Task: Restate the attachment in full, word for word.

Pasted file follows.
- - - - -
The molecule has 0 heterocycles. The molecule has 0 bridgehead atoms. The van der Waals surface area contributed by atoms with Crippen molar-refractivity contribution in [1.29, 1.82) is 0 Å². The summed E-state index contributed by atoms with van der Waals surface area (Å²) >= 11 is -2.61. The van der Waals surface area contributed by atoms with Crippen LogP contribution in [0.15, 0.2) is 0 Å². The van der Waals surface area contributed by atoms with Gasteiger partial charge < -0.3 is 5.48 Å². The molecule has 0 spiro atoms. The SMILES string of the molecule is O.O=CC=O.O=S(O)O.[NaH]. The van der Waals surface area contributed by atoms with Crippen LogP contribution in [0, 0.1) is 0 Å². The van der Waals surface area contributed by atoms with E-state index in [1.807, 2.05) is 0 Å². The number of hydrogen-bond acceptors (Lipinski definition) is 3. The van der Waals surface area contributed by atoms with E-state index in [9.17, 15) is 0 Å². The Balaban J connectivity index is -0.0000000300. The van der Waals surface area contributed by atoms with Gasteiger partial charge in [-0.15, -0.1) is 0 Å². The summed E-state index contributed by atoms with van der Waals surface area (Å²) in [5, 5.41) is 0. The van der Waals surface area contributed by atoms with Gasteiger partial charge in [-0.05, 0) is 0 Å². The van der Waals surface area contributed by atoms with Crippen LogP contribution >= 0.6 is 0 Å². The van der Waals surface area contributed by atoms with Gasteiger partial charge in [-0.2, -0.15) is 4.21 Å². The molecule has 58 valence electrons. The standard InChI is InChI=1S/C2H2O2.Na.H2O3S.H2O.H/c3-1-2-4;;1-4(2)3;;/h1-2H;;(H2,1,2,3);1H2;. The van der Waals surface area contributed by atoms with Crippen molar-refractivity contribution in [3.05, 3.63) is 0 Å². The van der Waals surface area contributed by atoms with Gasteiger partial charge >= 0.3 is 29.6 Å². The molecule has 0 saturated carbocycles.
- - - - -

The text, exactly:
The molecule has 0 heterocycles. The molecule has 0 bridgehead atoms. The van der Waals surface area contributed by atoms with Crippen molar-refractivity contribution in [1.29, 1.82) is 0 Å². The summed E-state index contributed by atoms with van der Waals surface area (Å²) >= 11 is -2.61. The van der Waals surface area contributed by atoms with Crippen LogP contribution in [0.15, 0.2) is 0 Å². The van der Waals surface area contributed by atoms with Gasteiger partial charge < -0.3 is 5.48 Å². The molecule has 0 spiro atoms. The SMILES string of the molecule is O.O=CC=O.O=S(O)O.[NaH]. The van der Waals surface area contributed by atoms with Crippen LogP contribution in [0, 0.1) is 0 Å². The van der Waals surface area contributed by atoms with E-state index in [1.807, 2.05) is 0 Å². The number of hydrogen-bond acceptors (Lipinski definition) is 3. The van der Waals surface area contributed by atoms with E-state index in [9.17, 15) is 0 Å². The Balaban J connectivity index is -0.0000000300. The van der Waals surface area contributed by atoms with Gasteiger partial charge in [-0.15, -0.1) is 0 Å². The summed E-state index contributed by atoms with van der Waals surface area (Å²) in [5, 5.41) is 0. The van der Waals surface area contributed by atoms with Gasteiger partial charge in [-0.05, 0) is 0 Å². The van der Waals surface area contributed by atoms with Crippen LogP contribution >= 0.6 is 0 Å². The van der Waals surface area contributed by atoms with Gasteiger partial charge in [-0.2, -0.15) is 4.21 Å². The molecule has 58 valence electrons. The standard InChI is InChI=1S/C2H2O2.Na.H2O3S.H2O.H/c3-1-2-4;;1-4(2)3;;/h1-2H;;(H2,1,2,3);1H2;. The van der Waals surface area contributed by atoms with Crippen molar-refractivity contribution in [3.05, 3.63) is 0 Å². The van der Waals surface area contributed by atoms with Gasteiger partial charge >= 0.3 is 29.6 Å². The molecule has 0 saturated carbocycles.